Foster a Culture of Belonging

We will invest in:

  • An Inclusive and Principled Campus Community: A community that attracts and includes talented students and faculty from all backgrounds and perspectives allows Rhodes to accomplish its mission to set students on a path of life-long learning, to instill a compassion for others, to become effective leaders in their communities and the world. Our goal is to foster a sense of belonging so that students have a stable foundation from which to be challenged and to learn and to lead. As our student body becomes more diverse, we will build a faculty and staff reflective of that diversity. We will provide enhanced mentoring and professional development to ensure that faculty and staff are equipped with both the skills and the knowledge to support the needs of a changing student body.
  • Service to Memphis: Rhodes has been recognized as one of the most “service minded” colleges in the country. Through our Bonner Center for Service and our student-directed Kinney Program, as well as faculty-directed research and community-engaged learning courses, we will become more strategic about our potential for positive impact on our city. We will collaborate with partners and stakeholders to identify areas of focus. We will develop systems for tracking and assessing impact and results. Our Lynne and Henry Turley Memphis Center will step forward as a national model for civic engagement.
  • A Culture of Institutional Commitment: From the moment students step on campus we will build a culture of deep commitment to Rhodes. We will develop opportunities and programs to build more school spirit to foster this community. We will celebrate our students, faculty and staff successes. We will teach gratitude and how prospective student engagement and philanthropic support from others positively impacts our community and is crucial to our future.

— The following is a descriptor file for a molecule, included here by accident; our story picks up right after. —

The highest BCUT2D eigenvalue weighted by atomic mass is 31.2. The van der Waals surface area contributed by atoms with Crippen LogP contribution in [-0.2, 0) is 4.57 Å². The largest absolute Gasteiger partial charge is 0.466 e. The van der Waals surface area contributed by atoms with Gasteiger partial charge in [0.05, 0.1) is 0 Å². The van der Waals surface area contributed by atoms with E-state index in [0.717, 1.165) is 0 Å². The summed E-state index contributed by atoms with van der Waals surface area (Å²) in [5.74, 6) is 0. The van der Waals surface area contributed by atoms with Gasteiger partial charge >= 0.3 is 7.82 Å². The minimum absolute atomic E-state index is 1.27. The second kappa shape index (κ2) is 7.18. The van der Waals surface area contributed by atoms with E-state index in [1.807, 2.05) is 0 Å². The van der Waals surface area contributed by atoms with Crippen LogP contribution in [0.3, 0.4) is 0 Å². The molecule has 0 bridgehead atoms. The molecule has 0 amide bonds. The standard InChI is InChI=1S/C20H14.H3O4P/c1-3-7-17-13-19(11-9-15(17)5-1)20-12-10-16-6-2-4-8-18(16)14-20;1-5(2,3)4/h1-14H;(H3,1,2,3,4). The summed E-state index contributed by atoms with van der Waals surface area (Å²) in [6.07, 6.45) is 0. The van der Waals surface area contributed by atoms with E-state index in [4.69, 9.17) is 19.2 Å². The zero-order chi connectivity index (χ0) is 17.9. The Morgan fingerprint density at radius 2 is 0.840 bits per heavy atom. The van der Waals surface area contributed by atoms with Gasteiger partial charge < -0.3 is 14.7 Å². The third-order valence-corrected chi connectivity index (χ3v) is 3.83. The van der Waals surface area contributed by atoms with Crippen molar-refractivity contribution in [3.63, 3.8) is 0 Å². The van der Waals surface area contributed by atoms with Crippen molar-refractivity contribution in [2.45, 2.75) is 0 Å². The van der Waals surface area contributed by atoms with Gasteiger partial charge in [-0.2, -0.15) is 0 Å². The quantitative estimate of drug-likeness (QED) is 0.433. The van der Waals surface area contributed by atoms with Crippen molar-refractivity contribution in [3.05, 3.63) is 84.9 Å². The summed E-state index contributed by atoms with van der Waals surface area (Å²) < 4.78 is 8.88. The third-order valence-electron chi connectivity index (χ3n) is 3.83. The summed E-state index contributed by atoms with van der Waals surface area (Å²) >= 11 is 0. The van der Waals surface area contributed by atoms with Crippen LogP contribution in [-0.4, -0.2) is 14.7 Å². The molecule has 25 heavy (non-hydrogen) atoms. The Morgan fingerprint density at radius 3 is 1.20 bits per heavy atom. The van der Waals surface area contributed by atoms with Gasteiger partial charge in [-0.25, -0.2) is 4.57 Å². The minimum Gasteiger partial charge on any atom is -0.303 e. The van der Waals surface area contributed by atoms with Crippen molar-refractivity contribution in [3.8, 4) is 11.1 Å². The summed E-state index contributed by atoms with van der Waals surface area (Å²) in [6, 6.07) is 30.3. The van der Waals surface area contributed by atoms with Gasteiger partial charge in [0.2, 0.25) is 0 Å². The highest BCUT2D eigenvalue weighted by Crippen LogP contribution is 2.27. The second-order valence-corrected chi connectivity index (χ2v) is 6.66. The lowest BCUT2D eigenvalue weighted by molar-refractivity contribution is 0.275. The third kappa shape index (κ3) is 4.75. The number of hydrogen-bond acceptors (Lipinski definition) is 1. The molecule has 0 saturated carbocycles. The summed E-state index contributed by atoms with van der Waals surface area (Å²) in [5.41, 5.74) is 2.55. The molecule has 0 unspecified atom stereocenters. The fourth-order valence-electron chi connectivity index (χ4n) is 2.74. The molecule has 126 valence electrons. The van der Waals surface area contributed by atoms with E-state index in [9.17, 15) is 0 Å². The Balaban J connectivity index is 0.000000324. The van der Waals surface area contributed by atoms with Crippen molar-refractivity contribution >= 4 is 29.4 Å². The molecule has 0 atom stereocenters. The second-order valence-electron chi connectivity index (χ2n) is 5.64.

• A Community of Honor, Understanding, and Respect: Our Honor Code is central to the Rhodes experience, creating a distinctive sense of both community and individual responsibility. Our face-to-face, relationship-driven model of education and our commitment to be a residential campus means that living and learning with others is an essential part of the Rhodes experience. As the external climate becomes more polarized and divisive, we recognize the unique opportunity we have to teach the skills needed for democratic citizenship, community building, and productive engagement with others. Through new opportunities to develop leadership skills, we will expand opportunities for students to engage in meaningful dialogue about difficult topics. We will provide more explicit training in the skills needed to live with, and learn from, others across political, religious, economic, and cultural spectrums. We will support a campus culture that fosters resilience, health, gratitude, and respect for others, even as it challenges students to consider new perspectives and ideas.
  • Athletics, Fitness and Wellness: Rhodes student-athletes have traditionally enjoyed a great deal of success on the playing fields and courts that has complemented their successes in the classrooms and laboratories. The varsity athletic experience attracts approximately 30% to 35% of each incoming class. However, developing a strong intramural sports and fitness program is needed for all students to gain important leadership and collaborative skills. In order to attract the students of the future and enhance the value of the Rhodes student life experience, we will invest additional resources in facilities, staff and programs to ensure that the college is regionally and nationally competitive in the NCAA Division III context and ensure that our fitness and recreational facilities and programs are attractive and competitive by national standards.